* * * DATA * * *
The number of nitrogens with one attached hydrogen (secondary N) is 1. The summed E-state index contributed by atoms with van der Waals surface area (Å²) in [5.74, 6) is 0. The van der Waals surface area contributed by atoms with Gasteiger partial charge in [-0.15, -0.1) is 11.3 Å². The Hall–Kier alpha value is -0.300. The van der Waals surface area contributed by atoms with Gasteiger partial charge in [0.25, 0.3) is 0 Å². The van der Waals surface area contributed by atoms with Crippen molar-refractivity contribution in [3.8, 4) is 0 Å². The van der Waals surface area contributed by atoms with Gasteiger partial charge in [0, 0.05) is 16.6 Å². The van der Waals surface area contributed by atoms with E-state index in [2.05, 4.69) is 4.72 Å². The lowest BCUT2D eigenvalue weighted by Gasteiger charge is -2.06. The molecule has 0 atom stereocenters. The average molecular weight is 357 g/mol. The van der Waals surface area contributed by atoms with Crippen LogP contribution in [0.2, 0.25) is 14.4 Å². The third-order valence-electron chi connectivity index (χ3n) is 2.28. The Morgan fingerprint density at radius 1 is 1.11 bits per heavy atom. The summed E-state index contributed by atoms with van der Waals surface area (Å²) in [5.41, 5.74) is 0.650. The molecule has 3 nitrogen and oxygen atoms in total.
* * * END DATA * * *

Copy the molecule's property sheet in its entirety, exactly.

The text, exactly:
The number of nitrogens with one attached hydrogen (secondary N) is 1. The summed E-state index contributed by atoms with van der Waals surface area (Å²) in [5.74, 6) is 0. The van der Waals surface area contributed by atoms with Gasteiger partial charge in [-0.15, -0.1) is 11.3 Å². The Hall–Kier alpha value is -0.300. The van der Waals surface area contributed by atoms with Gasteiger partial charge in [0.25, 0.3) is 0 Å². The van der Waals surface area contributed by atoms with Crippen molar-refractivity contribution in [3.8, 4) is 0 Å². The van der Waals surface area contributed by atoms with Gasteiger partial charge in [0, 0.05) is 16.6 Å². The van der Waals surface area contributed by atoms with E-state index in [2.05, 4.69) is 4.72 Å². The lowest BCUT2D eigenvalue weighted by Gasteiger charge is -2.06. The molecule has 0 atom stereocenters. The average molecular weight is 357 g/mol. The van der Waals surface area contributed by atoms with Crippen LogP contribution in [0.2, 0.25) is 14.4 Å². The third-order valence-electron chi connectivity index (χ3n) is 2.28. The Morgan fingerprint density at radius 1 is 1.11 bits per heavy atom. The summed E-state index contributed by atoms with van der Waals surface area (Å²) in [5.41, 5.74) is 0.650. The molecule has 3 nitrogen and oxygen atoms in total.